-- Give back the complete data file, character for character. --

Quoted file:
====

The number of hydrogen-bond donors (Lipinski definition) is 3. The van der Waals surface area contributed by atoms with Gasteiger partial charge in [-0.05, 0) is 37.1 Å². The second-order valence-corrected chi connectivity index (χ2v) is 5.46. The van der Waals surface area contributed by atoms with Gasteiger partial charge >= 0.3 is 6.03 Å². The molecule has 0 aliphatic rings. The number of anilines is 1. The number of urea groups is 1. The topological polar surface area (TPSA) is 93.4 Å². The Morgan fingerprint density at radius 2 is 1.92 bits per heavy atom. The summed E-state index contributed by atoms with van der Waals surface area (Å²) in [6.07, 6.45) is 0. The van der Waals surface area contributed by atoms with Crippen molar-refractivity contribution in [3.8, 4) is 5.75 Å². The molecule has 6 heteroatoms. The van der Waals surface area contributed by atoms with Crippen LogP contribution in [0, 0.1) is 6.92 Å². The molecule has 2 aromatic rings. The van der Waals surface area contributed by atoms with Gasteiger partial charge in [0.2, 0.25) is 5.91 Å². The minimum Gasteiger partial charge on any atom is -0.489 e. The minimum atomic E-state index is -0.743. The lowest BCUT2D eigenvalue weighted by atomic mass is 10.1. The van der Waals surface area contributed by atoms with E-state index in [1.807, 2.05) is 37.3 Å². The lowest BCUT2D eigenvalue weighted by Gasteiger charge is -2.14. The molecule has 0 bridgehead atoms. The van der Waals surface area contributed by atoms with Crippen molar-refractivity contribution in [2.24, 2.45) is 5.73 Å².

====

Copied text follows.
The number of hydrogen-bond donors (Lipinski definition) is 3. The van der Waals surface area contributed by atoms with Gasteiger partial charge in [-0.05, 0) is 37.1 Å². The second-order valence-corrected chi connectivity index (χ2v) is 5.46. The van der Waals surface area contributed by atoms with Gasteiger partial charge >= 0.3 is 6.03 Å². The molecule has 0 aliphatic rings. The number of anilines is 1. The number of urea groups is 1. The topological polar surface area (TPSA) is 93.4 Å². The Morgan fingerprint density at radius 2 is 1.92 bits per heavy atom. The summed E-state index contributed by atoms with van der Waals surface area (Å²) in [6.07, 6.45) is 0. The van der Waals surface area contributed by atoms with Crippen molar-refractivity contribution in [3.8, 4) is 5.75 Å². The molecule has 6 heteroatoms. The van der Waals surface area contributed by atoms with Crippen LogP contribution in [0, 0.1) is 6.92 Å². The molecule has 2 aromatic rings. The van der Waals surface area contributed by atoms with Gasteiger partial charge in [0.2, 0.25) is 5.91 Å². The minimum Gasteiger partial charge on any atom is -0.489 e. The minimum atomic E-state index is -0.743. The lowest BCUT2D eigenvalue weighted by atomic mass is 10.1. The van der Waals surface area contributed by atoms with E-state index in [1.807, 2.05) is 37.3 Å². The lowest BCUT2D eigenvalue weighted by Gasteiger charge is -2.14. The molecule has 0 bridgehead atoms. The van der Waals surface area contributed by atoms with Crippen molar-refractivity contribution in [2.24, 2.45) is 5.73 Å².